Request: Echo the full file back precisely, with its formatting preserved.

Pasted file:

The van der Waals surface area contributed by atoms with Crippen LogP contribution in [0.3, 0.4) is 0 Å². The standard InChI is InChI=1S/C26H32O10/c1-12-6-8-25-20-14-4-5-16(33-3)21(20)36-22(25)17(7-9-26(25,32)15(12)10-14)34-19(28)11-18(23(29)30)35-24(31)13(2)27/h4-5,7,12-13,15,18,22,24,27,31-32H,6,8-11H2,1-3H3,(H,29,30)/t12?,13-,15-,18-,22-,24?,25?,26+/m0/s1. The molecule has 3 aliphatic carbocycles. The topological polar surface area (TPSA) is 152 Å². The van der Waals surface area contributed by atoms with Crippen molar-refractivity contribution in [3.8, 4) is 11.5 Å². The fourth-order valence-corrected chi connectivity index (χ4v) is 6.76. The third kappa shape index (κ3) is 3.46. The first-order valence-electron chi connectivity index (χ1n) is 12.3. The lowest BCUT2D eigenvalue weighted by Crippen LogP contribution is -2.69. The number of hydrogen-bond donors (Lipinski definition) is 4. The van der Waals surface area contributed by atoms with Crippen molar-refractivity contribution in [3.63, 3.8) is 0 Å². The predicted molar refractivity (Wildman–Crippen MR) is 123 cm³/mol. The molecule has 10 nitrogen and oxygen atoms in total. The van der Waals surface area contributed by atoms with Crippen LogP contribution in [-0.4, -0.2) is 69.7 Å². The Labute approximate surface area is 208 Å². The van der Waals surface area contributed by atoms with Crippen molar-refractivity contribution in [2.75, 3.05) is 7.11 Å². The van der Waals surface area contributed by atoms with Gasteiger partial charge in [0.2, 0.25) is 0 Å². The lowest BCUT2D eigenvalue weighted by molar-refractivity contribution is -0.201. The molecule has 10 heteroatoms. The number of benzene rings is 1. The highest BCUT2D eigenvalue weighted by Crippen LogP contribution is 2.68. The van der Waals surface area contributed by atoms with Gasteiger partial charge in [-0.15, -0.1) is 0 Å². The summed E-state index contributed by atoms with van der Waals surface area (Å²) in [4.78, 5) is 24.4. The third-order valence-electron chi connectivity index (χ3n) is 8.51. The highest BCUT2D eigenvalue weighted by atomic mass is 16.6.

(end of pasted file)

The van der Waals surface area contributed by atoms with Crippen LogP contribution in [0.3, 0.4) is 0 Å². The standard InChI is InChI=1S/C26H32O10/c1-12-6-8-25-20-14-4-5-16(33-3)21(20)36-22(25)17(7-9-26(25,32)15(12)10-14)34-19(28)11-18(23(29)30)35-24(31)13(2)27/h4-5,7,12-13,15,18,22,24,27,31-32H,6,8-11H2,1-3H3,(H,29,30)/t12?,13-,15-,18-,22-,24?,25?,26+/m0/s1. The molecule has 3 aliphatic carbocycles. The topological polar surface area (TPSA) is 152 Å². The van der Waals surface area contributed by atoms with Crippen molar-refractivity contribution in [3.8, 4) is 11.5 Å². The fourth-order valence-corrected chi connectivity index (χ4v) is 6.76. The third kappa shape index (κ3) is 3.46. The first-order valence-electron chi connectivity index (χ1n) is 12.3. The lowest BCUT2D eigenvalue weighted by Crippen LogP contribution is -2.69. The number of hydrogen-bond donors (Lipinski definition) is 4. The van der Waals surface area contributed by atoms with Crippen molar-refractivity contribution in [3.63, 3.8) is 0 Å². The predicted molar refractivity (Wildman–Crippen MR) is 123 cm³/mol. The molecule has 10 nitrogen and oxygen atoms in total. The van der Waals surface area contributed by atoms with Crippen LogP contribution in [-0.4, -0.2) is 69.7 Å². The Labute approximate surface area is 208 Å². The van der Waals surface area contributed by atoms with Crippen molar-refractivity contribution in [2.75, 3.05) is 7.11 Å². The van der Waals surface area contributed by atoms with Gasteiger partial charge in [0.2, 0.25) is 0 Å². The lowest BCUT2D eigenvalue weighted by molar-refractivity contribution is -0.201. The molecule has 10 heteroatoms. The number of benzene rings is 1. The highest BCUT2D eigenvalue weighted by Crippen LogP contribution is 2.68. The van der Waals surface area contributed by atoms with Gasteiger partial charge in [-0.15, -0.1) is 0 Å². The summed E-state index contributed by atoms with van der Waals surface area (Å²) in [4.78, 5) is 24.4. The third-order valence-electron chi connectivity index (χ3n) is 8.51. The highest BCUT2D eigenvalue weighted by atomic mass is 16.6.